Fee(l) confident? Check Again
January 25, 2013
News headlines today are riddled with fines and lawsuits against some of the biggest financial brands in the world, even as regulators crack down and push major legislative overhauls into implementation, such as 2010 Dodd-Frank Wall Street Reform Act in the U.S. and Retail Distribution Review (RDR) in the UK.
What's becoming unavoidably clear is that the market environment is changing and so must our industry, particularly when it comes to fees and fee management.
Fees and commissions cause investors to flinch-downward pressures on fees are challenging fund firms to lower costs in order to improve the bottom line. "Fee-free" is becoming increasingly popular and investors are paying greater attention to the fees they are paying and why those fees are justified. Although fees may continue to be a standard part of the fund industry-what if investors discovered that those fees weren't always accurate and somewhere along the line, between the fund manager and a distributor, or even within the firm itself, fees were "leaked"?
What many don't realize about the fee management process is that it's still largely reliant on manual processes, i.e. Excel spreadsheets. Considering the sheer volume of fees and the complexity of fee agreements, it's astonishing that a firm can stay on top of the fee billing process, let alone be 100% accurate.
Without a clear technology process or some level of automation, the manual management of fees is bound to result in fee leakage, and as a result, thousands if not millions of dollars may be errantly overpaid or underpaid-creating a potential increase in costs to the investor.
In November of 2012, a major custodian came under investigation with allegations it had overcharged a number of major pension funds, to the tune of several million euros. In this instance, a potential fee leakage case was revealed to the public-but how many fee leakage incidents are getting swept under the rug?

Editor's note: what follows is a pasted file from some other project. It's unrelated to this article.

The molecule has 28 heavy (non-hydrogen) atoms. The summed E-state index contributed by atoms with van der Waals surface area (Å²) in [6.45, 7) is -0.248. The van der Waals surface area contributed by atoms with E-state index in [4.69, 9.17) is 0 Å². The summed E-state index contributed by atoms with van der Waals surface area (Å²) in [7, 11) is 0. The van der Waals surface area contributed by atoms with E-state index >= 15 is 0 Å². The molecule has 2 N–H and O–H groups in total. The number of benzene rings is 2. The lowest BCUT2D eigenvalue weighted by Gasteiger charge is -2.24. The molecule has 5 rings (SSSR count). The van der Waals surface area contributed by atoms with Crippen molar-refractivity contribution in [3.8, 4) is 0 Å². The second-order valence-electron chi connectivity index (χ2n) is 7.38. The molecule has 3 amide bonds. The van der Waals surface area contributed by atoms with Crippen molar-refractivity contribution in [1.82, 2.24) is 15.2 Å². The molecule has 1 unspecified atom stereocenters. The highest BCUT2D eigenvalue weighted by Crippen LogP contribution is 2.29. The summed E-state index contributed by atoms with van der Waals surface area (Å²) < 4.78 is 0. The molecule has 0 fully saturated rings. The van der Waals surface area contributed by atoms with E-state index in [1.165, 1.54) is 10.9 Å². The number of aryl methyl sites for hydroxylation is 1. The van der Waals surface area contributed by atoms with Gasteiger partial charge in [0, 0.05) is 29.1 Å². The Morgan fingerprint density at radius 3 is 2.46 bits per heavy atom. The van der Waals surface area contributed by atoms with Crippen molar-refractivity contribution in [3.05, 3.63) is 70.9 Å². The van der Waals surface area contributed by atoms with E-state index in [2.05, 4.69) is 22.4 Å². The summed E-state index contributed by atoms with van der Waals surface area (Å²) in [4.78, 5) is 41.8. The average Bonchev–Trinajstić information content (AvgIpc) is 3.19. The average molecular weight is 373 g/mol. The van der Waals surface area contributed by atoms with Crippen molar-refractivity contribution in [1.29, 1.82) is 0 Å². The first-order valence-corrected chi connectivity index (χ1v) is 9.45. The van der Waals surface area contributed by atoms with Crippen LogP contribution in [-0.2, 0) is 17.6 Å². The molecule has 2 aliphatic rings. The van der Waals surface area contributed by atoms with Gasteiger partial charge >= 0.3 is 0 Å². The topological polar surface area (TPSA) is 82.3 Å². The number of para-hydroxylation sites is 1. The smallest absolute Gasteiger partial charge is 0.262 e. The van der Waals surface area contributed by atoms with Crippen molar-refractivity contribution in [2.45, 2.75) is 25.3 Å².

In one of Bonaire's 2012 surveys, we discovered that 50% of firms cited "minimizing fee leakage and improving accuracy" as the most difficult challenge for an organization to overcome. The main obstacles? Respondents cited "consolidating data from various systems" (37%) and "inefficient processes" (35%) as the root causes.
The reality of today's regulatory environment is that the fee management process can no longer afford to be managed manually. Compliance is a top concern for fund firms and to avoid hefty fines and remain in compliance, fund firms need to get their fee billing and management process under control.
In response to these challenges, fund companies are seeking out ways to move away from error-prone processes in order to meet new audit and reporting requirements. Asset managers are pursuing improved software as well as centralized revenue and expense management platforms that ensure the accuracy of fee calculations to prevent any potential fee leakage.
Systematizing the fund rebates process does not just have to be an efficiency endeavor. Some firms are turning compliance into opportunity by leveraging automated fund rebate solutions to deliver invaluable business intelligence regarding distributor relationships. Using an automated solution allows a fund manager to quickly and, most importantly, accurately calculate fee structures and rebates so that firms can improve third party distribution. By being able to rapidly and easily analyze distributor data, firms can determine which products are most successful and with which distributors. Additionally, a central solution allows for straight-through-processing of commissions, calculations, gains/losses postings and reversals.
2013 may yet again be another year of news filled with stories of hefty fines and surprising lawsuits. As regulations are implemented and investors increasingly demand transparency, firms cannot afford more bad news. Although technology has typically been viewed as the business laggard, today, it can be a business saver. The right investments in the right solutions can empower firms to be completely confident in processes like fee billing where an errant zero or an overlooked invoice could result in millions of dollars in mistaken fees.
Let's turn "fee leakage" into "fee confidence"-so that fund firms and their investors can rest assured that the fees that are being paid are accurate and appropriate.
Chris John is the chief executive officer of Bonaire, a provider of revenue management, fee billing and accounting solutions to the asset management industry.